Like a combination of seahorse and pipe fish: their tail is prehensile and used for anchorage, winding itself around pieces of algae or seagrass. However, the front part of the body is typical pipefish, with the head and body held in line rather than bent through and angle like seahorses. There is sexual dimorphism and the males are somewhat larger and more robustly built than the females. Because they are so small, the brood pouch is also large in proportion to the body, giving the males a somewhat more seahorse-like appearance than the females which have the typical slim linear form of pipefishes.

Skeleton Shrimp – Caprellidae family – amphipods. Females carry large number of transparent eggs inside the brood pouch (located on her abdomen) until they hatch.

Etymology:
Acentronura: Greek, a = ‘without’ + Greek, kentron = ‘sting’ + Greek, oura = ‘tail’

Pookey the pygmy pipehorse gathers his skeleton shrimp friends around to retell the great story of the day that Jon descended down from the waters above. Jon was dressed in a dark fake skin that was stretched very tight. Attached to each of his rear appendages were awkward rubber fins. His blue eyes were concealed behind a layer glass. A great hissing sound followed by a rumble of bubbles escaped from around Jon's mouth in a rhythmic pattern. Hssssss blublublublublublub Hsssssss blublublublublublub! He carried in front of him a great contraption that flashed a very bright light from the orbs at the end each of its antennas - one on each side of a single unblinking eye. Jon stayed only a few moments peering into this contraption and pointing that mysterious eye to and fro. FLASH Hssssss blublublublublublub…..FLASH Hssssss blublublublublublub. FLASH Hssssss blublublublublublub. Then, Jon swam off at a great speed. It was indeed a marvelous day.

Slender Filefish blends right in

Slender FilefishMonacanthus tuckeri
This filefish is a master of adaptive camouflage, it changes appearance in less than four seconds. Three-dimensional dermal flaps complement the melanophore skin patterns by enhancing the complexity of the fish’s physical skin texture to disguise its actual body shape. Found over sandy and rocky bottoms. Usually they live solitary or in pairs between gorgonians, sponges or near coral growths. Often they stay vertically in the water. Especially between gorgonians they are difficult to spot in this position. Feeds on algae and invertebrates. Due to the extremely small size of the slender filefish, they do not lie on the seabed as bigger fish do, but use their mouth to grasp the soft corals which prevents them from drifting with the sea currents.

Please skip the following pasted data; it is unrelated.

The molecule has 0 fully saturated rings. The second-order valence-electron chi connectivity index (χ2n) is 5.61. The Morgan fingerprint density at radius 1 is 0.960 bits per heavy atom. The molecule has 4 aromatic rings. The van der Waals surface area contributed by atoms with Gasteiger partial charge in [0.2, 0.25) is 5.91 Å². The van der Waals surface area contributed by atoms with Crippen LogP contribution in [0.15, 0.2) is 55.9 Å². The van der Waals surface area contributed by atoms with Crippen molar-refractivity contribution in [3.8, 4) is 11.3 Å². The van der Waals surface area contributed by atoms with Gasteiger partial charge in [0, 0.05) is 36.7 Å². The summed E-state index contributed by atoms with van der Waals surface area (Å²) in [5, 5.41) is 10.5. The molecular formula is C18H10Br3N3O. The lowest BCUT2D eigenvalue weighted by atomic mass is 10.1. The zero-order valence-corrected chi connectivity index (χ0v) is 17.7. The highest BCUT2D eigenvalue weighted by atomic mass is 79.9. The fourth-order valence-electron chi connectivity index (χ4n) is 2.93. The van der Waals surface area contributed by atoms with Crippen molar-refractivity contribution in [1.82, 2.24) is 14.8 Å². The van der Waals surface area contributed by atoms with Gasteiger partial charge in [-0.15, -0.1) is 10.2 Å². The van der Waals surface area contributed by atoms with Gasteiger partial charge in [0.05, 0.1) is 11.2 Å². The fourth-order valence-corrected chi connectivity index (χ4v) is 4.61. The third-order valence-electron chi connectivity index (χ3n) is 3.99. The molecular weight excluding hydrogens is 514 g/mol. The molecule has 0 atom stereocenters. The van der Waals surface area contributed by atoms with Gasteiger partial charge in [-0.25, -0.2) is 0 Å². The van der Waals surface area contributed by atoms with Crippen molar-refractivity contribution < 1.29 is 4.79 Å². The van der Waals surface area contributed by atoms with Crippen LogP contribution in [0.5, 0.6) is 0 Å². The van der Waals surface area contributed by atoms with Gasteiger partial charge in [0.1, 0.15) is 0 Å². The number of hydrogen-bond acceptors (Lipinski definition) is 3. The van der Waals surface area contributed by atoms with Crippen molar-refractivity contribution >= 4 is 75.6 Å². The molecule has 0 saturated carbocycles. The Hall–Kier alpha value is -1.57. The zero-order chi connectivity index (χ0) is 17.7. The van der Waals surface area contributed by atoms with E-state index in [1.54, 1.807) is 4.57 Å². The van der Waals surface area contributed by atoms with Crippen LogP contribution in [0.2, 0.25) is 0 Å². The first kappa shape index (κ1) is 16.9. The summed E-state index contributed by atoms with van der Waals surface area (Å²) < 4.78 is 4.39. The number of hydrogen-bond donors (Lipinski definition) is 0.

Etymology:
Monacanthus: Greek, monos = ‘one’ + Greek, akantha = ‘thorn’

Painted frogfish

Painted Frogfish - Antennarius pictus
Painted Frogfish – Antennarius pictus

Painted FrogfishAntennarius pictus – Has a lure which is about twice as long as the second dorsal spine. Nearly always 3 light-edged spots on tail fin. A. pictus shows a lot of different colors and changes them quite often.

I was disappointed that I could not capture a photo of the little lure waving about. When I put my camera in the housing I did not get the strobe hot shoe clicked completely in place. This was lighted by holding my dive light from above and I couldn’t produce enough light for a fast enough shutter speed to catch the waving.

Etymology
Antennarius: From Latin, antenna, antemna = ‘sensory organ’
pictus: From Latin = ‘painted’


Smile….Ouch

Lance Blenny - Aspidontus dussumieri
Lance Blenny – Aspidontus dussumieri

Lance BlennyAspidontus dussumieri
These are what is known as a  false cleanerfish. They are noted for their cunning mimicry of cleaner wrasses: by imitating the latter’s color, form, and behavior, these blennies are able to trick other fish (or even divers) into letting down their guard, long enough for the blennies to nip a quick mouthful of skin or scale.

Etymology:
Aspidontus: Greek, aspis, -idos = shield + Latin, dens, dentis = teeth
The specific name honors the French explorer and trader Jean-Jacques Dussumier. He is known as a collector of zoological species from southern Asia and regions around the Indian Ocean between 1816 and 1840. Dussumier’s name was lent to numerous species, and an entire genus of herrings is called Dussumieria.

LeftEye Flounder

Intermediate Flounder - Asterorhombus intermedius
Intermediate Flounder – Asterorhombus intermedius

Intermediate FlounderAsterorhombus intermedius  
Lefteye flounders are a family, Bothidae, of flounders. They are called “lefteye flounders” because most species lie on the sea bottom on their right sides, with both eyes on their left sides.

A helpful reminder when trying to recall the family name for this fish is that:

“Bothidae (Both o’ dey) eyes are on the same side o’ dey head.”

Etymology:

  • Asterorhombus: Greek, aster = “star” + Greek, rhombos = “paralelogram”
  • intermedius Latin “intermediate”, used in medical names and descriptions of structures in the body that are between two other structures